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Sunday, July 11, 2010

Chess thinking applied to daily life a la Kasparov

Hello Everyone!

Yes! Chess does help us in our daily life. And, here is what one of the world's best chess players Gary Kasparov says. This excerpt is taken from his book 'How life imitates chess'.

"Every chess player is familiar with the concepts of material, time, and quality. The balance among these three factors is the foundation of every move in chess - and in every decision we make. Making a correct evaluation and then a correct decision requires understanding the trade-offs and relative values of these core elements.


It was a curious experience when I first tried to think seriously about what exactly goes through my mind when I look at a chess position. After a lifetime of living and breathing the game, I can only compare it to trying to understand what happens in your brain as you read the book. For me, chess is a language, and if it's not my native tongue, it is one I learned via the immersion method at a young age.


Similarly, in decision making we all have an apparatus that gets us through life. But there are still improvements that can (or is it may?) be made.
To do so requires conscious thought about something you've done unconsciously all your life. Since the day you started to crawl, you've been making countless choices, and like the rest of us, you've developed systems and tendencies that you employ instantly, constantly, without being the least bit conscious of them.


We need to start out by becoming aware of the processes that work for us, then move on to improving them step by step. What bad habits have you picked up in your decision making? Which steps do you skip and which do you overemphasize? Do your poor decisions tend to stem from bad information, poor evaluation, incorrect calculation, or a combination of these things?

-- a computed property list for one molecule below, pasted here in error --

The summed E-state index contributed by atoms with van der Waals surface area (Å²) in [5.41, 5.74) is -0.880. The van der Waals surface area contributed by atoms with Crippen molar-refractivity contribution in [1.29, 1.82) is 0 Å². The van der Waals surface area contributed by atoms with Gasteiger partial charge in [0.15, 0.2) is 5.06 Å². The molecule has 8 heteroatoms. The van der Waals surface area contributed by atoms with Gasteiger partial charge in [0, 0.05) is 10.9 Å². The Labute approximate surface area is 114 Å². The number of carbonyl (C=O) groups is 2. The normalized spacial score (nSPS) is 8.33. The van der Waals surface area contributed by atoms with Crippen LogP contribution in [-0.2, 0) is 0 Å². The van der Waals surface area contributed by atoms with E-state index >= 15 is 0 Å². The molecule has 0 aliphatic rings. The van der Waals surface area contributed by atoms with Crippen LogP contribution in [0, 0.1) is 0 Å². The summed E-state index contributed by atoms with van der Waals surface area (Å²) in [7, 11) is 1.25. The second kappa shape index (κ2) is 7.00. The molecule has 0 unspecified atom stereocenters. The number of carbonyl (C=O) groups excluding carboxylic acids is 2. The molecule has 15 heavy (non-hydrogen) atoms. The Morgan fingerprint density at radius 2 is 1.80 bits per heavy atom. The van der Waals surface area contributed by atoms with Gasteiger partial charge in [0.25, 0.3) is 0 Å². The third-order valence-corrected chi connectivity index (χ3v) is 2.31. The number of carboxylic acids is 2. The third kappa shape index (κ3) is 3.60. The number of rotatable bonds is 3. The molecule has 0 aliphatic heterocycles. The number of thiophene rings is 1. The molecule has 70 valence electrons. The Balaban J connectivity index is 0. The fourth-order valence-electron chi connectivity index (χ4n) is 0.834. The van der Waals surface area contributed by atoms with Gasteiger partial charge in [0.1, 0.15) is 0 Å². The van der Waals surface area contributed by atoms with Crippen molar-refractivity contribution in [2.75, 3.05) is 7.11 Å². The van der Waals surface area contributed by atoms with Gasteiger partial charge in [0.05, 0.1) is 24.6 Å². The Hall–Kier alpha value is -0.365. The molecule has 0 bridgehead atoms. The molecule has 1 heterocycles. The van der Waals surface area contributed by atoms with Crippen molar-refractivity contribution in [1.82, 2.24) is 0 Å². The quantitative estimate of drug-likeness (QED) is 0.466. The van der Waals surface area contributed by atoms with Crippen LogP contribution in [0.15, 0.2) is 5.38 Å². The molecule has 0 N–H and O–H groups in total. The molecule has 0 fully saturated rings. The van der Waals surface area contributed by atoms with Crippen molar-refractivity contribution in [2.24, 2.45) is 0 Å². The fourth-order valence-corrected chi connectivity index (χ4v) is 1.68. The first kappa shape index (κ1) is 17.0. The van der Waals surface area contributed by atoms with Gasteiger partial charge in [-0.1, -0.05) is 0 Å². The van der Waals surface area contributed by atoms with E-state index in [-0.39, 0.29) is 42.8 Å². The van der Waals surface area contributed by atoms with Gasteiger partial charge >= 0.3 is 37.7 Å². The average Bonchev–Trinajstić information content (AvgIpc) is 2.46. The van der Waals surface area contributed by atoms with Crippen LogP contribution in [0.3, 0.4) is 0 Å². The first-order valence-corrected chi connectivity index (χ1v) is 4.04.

All of our routine daily decisions benefit from an improved process. The key to that is the ability to correctly assess and evaluate a situation. By becoming more aware of all the elements, all the factors in play, we train ourselves to think strategically, or as we say in chess, positionally.

Evaluating a position goes well beyond looking for the best move. The move is only the result, the product of an equation that must first be imagined and developed. So, determine the relevant factors, measure them, and, most critically, determine the optimal balance among them. Before you can begin your search for the keys to a position, you have to perform this basic due diligence. We can categorize these factors into three groups - material, time, and quality."

Nice advice from the former world champion - for life and for chess!

From Alexandra Kosteniuk's
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